The response to the COVID-19 pandemic demonstrated that remote work was viable for many companies. Today, remote and hybrid work models have become standard options for most professionals. While remote schedules have many benefits, it also exposes both individuals and businesses to a range of cybersecurity risks. Cybercriminals are seizing on this shift by exploiting vulnerabilities in the infrastructure that enables remote work. The necessity of more rigorous and powerful cybersecurity is at a peak, and it is important for organizations to know their exposure to risk and plan for ample protection.
Among the greatest cyber risk factors in remote work environments are the following:
Expanded Attack Surfaces. With employees at multiple locations, organizations now have more endpoints, networking and software to secure.
Unsecured Networks. Remote work increases the chance that employees will use unsecured networks, such as public Wi-Fi.
Vulnerable Hardware. Remote work increases the use of personal devices and the lack of skill to ensure home routers, laptops and smartphones were properly updated and adequately secured.
Social Hacking. Hackers are becoming increasingly more sophisticated in their socially engineered attacks, including well-engineered phishing email attacks that contain links or attached documents that can be malware or phone calls to gain unwarranted information.
Cloud Data Storage. Choosing the right provider, breaches through Application User Interface, cloud abuse and misconfigurations in public cloud networks.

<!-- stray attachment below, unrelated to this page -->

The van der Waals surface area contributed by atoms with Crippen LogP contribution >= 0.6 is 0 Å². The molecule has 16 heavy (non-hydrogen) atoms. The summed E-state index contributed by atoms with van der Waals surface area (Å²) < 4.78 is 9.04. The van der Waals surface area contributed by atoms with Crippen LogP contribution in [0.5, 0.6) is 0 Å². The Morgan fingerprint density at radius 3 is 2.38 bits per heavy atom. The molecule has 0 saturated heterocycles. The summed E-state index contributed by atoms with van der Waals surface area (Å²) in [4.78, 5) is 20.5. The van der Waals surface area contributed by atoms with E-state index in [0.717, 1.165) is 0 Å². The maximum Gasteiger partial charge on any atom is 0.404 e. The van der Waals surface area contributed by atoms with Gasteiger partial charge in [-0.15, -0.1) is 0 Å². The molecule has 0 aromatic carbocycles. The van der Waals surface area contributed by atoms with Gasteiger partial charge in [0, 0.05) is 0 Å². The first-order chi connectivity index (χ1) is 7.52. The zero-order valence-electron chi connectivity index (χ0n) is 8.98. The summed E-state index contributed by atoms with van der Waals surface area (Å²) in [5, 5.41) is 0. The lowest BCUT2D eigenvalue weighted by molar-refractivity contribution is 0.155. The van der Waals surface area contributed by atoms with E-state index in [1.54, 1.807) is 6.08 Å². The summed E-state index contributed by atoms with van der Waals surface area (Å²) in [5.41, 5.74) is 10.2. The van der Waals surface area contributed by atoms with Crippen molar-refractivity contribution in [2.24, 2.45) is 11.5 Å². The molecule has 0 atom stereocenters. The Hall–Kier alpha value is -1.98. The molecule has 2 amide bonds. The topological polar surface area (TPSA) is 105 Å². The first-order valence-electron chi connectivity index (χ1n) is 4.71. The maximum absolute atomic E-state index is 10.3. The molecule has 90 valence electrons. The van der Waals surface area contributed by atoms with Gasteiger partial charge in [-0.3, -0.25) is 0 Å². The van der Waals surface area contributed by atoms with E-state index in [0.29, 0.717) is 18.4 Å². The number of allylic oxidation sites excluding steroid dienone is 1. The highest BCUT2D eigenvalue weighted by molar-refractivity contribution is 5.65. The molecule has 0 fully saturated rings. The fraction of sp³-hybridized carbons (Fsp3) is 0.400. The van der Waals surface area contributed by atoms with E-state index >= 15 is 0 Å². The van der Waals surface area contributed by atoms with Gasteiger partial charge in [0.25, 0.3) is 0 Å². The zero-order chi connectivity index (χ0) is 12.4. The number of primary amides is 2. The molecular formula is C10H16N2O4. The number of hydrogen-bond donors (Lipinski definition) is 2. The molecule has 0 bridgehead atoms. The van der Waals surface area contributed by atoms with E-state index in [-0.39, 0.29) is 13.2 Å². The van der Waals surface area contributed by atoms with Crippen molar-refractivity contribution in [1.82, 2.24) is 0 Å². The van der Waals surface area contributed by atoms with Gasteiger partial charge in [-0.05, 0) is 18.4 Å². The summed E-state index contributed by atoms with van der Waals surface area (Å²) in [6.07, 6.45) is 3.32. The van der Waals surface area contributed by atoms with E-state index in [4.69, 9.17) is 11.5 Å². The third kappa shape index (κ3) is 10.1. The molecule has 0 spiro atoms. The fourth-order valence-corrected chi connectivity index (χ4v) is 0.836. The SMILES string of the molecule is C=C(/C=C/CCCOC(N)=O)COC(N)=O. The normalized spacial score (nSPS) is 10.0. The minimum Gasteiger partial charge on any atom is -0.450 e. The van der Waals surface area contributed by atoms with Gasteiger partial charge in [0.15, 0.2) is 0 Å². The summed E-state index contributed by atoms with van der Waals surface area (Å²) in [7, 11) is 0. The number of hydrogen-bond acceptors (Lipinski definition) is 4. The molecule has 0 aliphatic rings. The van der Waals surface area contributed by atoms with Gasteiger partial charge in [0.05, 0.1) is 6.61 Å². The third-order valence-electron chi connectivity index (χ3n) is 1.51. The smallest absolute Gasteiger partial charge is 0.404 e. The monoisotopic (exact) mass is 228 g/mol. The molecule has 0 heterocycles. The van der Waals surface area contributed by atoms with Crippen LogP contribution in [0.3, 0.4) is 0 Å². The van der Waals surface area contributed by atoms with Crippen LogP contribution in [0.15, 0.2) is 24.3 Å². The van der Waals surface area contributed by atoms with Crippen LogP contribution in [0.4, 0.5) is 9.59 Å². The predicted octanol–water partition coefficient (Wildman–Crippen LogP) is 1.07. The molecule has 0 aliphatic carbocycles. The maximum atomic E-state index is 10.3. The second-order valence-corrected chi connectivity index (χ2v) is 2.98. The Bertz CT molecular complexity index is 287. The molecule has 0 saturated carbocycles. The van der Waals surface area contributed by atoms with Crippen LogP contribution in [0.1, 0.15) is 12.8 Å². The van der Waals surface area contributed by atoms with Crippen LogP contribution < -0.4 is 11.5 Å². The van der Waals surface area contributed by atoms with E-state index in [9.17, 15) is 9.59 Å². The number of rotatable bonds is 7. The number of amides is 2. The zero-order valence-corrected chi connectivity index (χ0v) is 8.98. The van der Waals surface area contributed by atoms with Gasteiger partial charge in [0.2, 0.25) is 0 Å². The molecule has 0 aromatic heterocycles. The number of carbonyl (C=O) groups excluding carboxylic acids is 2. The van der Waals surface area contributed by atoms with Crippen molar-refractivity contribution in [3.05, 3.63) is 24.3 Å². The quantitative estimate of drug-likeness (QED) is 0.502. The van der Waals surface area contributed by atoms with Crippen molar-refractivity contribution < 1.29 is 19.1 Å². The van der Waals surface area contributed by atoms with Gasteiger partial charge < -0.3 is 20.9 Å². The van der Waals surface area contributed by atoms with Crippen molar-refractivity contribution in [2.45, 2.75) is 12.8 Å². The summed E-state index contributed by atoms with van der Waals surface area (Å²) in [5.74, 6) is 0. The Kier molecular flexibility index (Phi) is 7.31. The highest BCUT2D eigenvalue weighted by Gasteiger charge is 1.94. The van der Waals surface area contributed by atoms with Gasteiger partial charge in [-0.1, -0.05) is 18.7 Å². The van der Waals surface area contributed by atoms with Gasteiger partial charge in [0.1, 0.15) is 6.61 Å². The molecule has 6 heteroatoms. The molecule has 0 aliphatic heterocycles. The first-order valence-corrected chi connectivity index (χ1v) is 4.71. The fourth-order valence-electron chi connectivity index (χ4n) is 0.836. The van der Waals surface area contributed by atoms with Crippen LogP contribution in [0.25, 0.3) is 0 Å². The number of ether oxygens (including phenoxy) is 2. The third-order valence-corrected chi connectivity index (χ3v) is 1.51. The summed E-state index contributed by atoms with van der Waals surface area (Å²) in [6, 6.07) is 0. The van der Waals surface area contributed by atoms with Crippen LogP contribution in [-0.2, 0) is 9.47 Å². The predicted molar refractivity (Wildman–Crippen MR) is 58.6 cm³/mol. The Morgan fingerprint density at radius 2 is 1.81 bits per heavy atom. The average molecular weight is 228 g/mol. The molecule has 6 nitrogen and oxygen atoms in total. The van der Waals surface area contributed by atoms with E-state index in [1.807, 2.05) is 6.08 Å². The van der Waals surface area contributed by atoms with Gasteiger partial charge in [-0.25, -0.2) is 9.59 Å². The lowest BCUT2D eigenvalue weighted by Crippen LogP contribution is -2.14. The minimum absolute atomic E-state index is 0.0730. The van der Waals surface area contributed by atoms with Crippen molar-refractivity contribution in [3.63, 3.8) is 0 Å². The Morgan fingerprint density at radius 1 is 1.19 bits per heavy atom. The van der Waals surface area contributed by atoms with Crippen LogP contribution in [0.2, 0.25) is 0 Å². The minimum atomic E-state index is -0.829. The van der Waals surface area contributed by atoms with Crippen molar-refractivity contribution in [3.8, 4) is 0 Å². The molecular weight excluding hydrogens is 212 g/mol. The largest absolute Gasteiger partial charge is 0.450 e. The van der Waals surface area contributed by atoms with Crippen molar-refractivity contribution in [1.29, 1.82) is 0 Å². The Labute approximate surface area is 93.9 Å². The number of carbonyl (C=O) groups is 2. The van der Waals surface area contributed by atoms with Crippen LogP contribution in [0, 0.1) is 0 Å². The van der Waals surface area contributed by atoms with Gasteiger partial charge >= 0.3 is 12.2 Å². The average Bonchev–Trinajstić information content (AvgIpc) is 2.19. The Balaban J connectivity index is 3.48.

Lack of Security Talent. Staffing challenges and the struggle to recruit qualified IT and cybersecurity specialists present risks to a company’s security.
Weak Security. Employees using weak or predictable passwords and without using two- factor authentication.
Patch Management of Software. Not keeping software up to date can create critical vulnerabilities that can be exploited.
Businesses need an expanding suite of security capabilities to protect against advanced cyber-attacks. Prevention and detection-focused security practices can help protect your business from cyber-attacks and define a clear course of action if there is a data breach attempt. Ultimately, following some basic best practices can help shield private data from unauthorized access and ensure your company’s ability to operate smoothly in today’s remote working environment.
Partnering with a company that specializes in Service Organization Control (SOC) audits and consultation, such as Dannible & McKee, can assist in designing, implementing and assessing your internal controls, including those surrounding electronic data and cybersecurity, to help keep your company’s data safe!
Learn more best practices to protect your business from cyber-attacks in the online edition of “Ask the Expert” on CNY Business Journal’s website.